Mesenchymal participation in lung organoids

The pulmonary mesenchyme comprises myofibroblasts, smooth muscle cells, endothelial cells, and macrophages. [103, 104]. A seminal protocol recently described the derivation of both, mesenchymal and epithelial compartments in an hPSC-derived lung organoid [82]. These hPSC-derived “lung bud organoids” notably possessed heavily branched structures lined with both proximal and distal cell types, exhibiting tissue morphology and gene expression consistent with the developing human lung. More recently, a highly branched bronchioalveolar organoid (BALO) was established by 3D culturing FACS-enriched murine bronchioalveolar stem cells with resident fibroblasts and macrophages [10]. Single-cell sequencing confirmed that the cellular makeup of BALO was comparable to that of the native bronchioalveolar compartment in mouse lung. There are a few other co-culture systems that highlight the benefits of mesenchyme involvement. For example, an hPSC-derived cardio-pulmonary co-differentiated organoid system strikingly found expedited alveolar maturation in the company of cardiac mesoderm [34]. Further, hPSC-derived lung cells cultured with M1 and M2 macrophages to model inflammatory responses during SARS-COV-2 infection lead to the discovery of an interesting potential therapeutic strategy for COVID-19 involving M2 macrophages [105]. Research on other organ systems have also drawn on the idea of leveraging mesenchymal cells to generate more functional organoids. For instance, it was reported that the incorporation of human mesenchymal stem cells (hMSCs) can drive vascularization in hPSC-derived liver tissues [106]. The benefits of hMSC-driven self-condensation was later demonstrated in other organ models as well, including intestine, heart, kidney, brain, and especially the lung [107].

The pulmonary mesenchyme has been reported as the source of a complex signaling cascade regulating several key developmental events, including respiratory lineage specification, branching morphogenesis, and epithelial differentiation [103, 104]. The contributions from the pulmonary mesenchyme are so important, that strategies utilizing mesenchyme-derived growth factors, small molecule regulators of these growth factor signaling, or direct cellular co-culture have been developed to mimic this interaction during in vitro stem cell differentiation. Additionally, research on many pulmonary diseases such as asthma, which specifically target the mesenchymal compartment of the conducting airway, the airway smooth muscle, would benefit greatly from an in vitro multi-lineage organoid model [108]. While participation from non-epithelial pulmonary cell types is noticeably rare in most current lung organoid systems, this leaves much to look forward to in this field.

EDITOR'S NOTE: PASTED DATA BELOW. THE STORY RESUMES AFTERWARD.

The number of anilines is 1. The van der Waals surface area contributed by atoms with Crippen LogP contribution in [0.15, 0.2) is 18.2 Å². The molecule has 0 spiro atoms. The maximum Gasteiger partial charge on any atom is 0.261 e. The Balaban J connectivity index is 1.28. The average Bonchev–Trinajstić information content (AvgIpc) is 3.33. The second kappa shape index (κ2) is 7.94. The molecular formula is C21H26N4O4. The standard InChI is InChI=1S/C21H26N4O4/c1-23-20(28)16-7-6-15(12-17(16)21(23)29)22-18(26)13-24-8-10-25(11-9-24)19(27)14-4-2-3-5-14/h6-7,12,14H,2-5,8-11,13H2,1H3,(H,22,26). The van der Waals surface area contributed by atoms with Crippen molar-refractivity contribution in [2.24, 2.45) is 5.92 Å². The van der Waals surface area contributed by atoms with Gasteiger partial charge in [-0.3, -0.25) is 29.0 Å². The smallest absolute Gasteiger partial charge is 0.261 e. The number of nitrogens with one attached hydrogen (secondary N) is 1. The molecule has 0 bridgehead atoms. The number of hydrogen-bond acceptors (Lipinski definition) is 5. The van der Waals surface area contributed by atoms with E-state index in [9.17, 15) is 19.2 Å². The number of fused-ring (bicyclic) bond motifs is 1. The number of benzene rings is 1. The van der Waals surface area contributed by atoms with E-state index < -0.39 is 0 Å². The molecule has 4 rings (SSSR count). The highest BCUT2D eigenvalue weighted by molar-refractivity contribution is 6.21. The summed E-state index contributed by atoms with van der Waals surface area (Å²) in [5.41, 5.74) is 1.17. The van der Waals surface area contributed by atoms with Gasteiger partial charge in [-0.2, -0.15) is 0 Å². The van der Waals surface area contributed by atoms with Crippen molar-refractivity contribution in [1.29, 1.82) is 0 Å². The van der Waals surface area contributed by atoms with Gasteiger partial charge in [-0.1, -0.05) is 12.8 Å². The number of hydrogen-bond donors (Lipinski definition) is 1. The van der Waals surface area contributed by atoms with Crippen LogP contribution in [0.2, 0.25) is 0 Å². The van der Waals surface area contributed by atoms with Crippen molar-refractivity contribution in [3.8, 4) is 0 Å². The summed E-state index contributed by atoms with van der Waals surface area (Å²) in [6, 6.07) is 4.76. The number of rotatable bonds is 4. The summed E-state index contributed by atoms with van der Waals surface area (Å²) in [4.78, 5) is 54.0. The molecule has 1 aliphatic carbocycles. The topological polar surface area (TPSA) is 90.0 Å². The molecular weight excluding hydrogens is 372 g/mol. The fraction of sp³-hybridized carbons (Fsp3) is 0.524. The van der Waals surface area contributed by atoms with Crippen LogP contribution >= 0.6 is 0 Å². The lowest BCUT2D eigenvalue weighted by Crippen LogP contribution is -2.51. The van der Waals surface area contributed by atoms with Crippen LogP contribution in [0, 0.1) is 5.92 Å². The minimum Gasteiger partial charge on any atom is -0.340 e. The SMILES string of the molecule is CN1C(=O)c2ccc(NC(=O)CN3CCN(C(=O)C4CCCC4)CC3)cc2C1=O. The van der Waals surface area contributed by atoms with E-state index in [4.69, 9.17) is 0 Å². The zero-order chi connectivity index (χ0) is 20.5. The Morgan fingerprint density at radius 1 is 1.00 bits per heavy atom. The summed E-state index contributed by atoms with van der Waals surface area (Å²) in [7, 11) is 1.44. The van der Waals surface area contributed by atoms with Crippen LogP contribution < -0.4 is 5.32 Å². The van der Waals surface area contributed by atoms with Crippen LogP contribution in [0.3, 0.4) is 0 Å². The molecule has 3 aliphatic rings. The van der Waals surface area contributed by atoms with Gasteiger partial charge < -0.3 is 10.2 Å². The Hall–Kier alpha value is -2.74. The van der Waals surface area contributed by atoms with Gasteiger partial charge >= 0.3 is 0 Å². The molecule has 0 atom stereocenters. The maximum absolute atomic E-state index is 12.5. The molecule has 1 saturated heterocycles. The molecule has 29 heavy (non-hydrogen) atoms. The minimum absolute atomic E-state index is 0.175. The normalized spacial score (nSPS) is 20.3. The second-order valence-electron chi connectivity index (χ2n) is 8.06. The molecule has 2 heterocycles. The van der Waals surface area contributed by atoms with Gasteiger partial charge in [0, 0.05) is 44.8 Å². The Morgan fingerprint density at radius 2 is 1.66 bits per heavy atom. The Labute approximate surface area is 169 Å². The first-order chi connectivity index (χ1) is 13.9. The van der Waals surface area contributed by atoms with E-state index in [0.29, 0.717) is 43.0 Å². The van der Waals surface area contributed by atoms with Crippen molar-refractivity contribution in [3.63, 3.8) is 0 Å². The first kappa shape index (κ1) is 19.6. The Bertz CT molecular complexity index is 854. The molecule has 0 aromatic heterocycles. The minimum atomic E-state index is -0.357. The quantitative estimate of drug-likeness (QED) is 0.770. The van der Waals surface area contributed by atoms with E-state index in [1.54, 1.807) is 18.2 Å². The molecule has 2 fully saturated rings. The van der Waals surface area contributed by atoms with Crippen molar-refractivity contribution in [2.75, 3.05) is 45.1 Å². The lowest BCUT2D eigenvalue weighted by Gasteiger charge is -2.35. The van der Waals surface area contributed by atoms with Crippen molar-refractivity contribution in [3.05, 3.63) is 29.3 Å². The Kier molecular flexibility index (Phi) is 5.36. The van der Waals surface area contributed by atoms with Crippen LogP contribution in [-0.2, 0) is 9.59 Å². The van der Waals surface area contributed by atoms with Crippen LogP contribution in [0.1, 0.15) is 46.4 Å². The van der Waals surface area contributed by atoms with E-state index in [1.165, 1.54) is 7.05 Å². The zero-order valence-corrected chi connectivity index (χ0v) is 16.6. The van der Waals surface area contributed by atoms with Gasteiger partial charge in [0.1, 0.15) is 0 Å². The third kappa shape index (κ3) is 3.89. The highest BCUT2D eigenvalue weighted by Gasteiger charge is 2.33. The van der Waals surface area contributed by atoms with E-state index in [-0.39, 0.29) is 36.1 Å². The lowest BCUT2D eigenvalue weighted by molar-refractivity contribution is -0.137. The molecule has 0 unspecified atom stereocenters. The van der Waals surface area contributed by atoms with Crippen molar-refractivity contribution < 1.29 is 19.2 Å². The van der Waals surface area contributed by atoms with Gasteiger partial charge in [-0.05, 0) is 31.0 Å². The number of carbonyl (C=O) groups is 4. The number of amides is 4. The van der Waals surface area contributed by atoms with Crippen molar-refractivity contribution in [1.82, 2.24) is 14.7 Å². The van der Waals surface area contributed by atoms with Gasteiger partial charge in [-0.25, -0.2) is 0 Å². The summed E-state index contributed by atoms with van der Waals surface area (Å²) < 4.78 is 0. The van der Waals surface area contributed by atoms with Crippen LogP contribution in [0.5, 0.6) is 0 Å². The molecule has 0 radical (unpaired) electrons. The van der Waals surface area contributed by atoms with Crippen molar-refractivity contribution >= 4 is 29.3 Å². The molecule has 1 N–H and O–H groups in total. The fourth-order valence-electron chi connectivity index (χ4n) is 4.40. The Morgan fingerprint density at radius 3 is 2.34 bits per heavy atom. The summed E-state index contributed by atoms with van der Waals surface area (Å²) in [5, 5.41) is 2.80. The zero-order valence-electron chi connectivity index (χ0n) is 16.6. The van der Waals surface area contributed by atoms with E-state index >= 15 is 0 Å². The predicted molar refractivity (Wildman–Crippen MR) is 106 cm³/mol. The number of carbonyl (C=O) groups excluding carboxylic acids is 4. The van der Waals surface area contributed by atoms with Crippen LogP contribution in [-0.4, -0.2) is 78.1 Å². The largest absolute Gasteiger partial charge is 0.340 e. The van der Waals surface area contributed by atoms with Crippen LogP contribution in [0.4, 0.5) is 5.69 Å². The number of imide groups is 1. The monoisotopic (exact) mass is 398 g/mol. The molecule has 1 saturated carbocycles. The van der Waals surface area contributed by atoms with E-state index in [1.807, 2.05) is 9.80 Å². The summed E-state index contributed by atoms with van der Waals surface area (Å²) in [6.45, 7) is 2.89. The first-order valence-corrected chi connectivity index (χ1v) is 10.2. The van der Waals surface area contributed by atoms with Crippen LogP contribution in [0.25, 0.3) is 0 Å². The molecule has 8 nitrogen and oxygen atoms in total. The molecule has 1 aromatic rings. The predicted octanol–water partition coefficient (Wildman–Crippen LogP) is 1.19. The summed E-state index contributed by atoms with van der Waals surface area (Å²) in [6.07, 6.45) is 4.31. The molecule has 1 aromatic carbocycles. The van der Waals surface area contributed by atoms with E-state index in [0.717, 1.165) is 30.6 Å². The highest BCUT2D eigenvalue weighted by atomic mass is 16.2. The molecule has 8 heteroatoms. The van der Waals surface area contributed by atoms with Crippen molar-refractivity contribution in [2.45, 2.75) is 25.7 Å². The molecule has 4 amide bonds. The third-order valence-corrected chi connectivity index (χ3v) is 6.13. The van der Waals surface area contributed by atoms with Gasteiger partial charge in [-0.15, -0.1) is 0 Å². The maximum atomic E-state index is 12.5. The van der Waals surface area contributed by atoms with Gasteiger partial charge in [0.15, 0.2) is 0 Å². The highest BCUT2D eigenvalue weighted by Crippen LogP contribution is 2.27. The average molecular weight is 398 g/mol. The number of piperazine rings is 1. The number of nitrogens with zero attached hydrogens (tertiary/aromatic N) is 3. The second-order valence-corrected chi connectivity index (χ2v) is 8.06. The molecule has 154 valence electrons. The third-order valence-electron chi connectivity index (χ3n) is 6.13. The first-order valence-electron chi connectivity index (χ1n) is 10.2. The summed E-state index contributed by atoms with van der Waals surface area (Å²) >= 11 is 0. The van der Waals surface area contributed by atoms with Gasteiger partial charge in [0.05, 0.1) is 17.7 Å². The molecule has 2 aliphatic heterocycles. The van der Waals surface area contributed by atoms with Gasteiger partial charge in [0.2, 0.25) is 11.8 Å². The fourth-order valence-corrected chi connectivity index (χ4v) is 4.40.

Engineering cell–matrix interactions to optimize the in vitro stem cell niche

In the era of multi-omics, our understanding of the lung extracellular matrix (ECM) and its composition is continuously evolving. The lung ECM broadly comprises a network of collagen and elastin fibers enriched with proteoglycans (PGs), glycosaminoglycans (GAGs), and fibronectin [109].

It is immediately obvious that the ECM provides an elaborate framework that maintains structural integrity during lung organogenesis. However, it also plays a critical role in defining stem cell fate and maturation of the lung [20, 110]. The pulmonary ECM is a nexus of biochemical and mechanical cues that instructs stem cell behavior during lung development and regeneration [111]. For instance, proteoglycans found in the basement membrane ECM mediates FGF10 signaling that directs branching point specification during branching morphogenesis of rodent lungs [112, 113]. Similarly, the deposition of the structural protein elastin, especially in areas of the alveolus that are points for future alveolar crests is a driving force for secondary septation that occurs during alveolarization of the developing lung [114]. Laminin alpha5, an important component of the alveolar basement membrane also plays a critical role in directing alveolar epithelial cell maturation in the developing murine lung [115]. Inspired by native ECM, several attempts have been made to engineer matrices for in vitro stem cell maintenance and directed differentiation into pulmonary lineage. For instance, conditioned medium secreted by 804G cells is a popular source of laminin and collagen for in vitro expansion of airway basal stem cells [116, 117]. Additionally, Matrigel, a commercially available product comprising laminin, collagen IV and heparan sulfate proteoglycans isolated from Engelbreth-Holm-Swarm (EHS) sarcoma is commonly used either as a coating in 2D culture or as a hydrogel scaffold in 3D culture to direct stem cell differentiation into alveolar and airway epithelial lineages [31, 60, 118]. Alternatively, a 3D matrix of collagen I can also be applied to facilitate stem cell differentiation into multiple pulmonary epithelial lineages [29].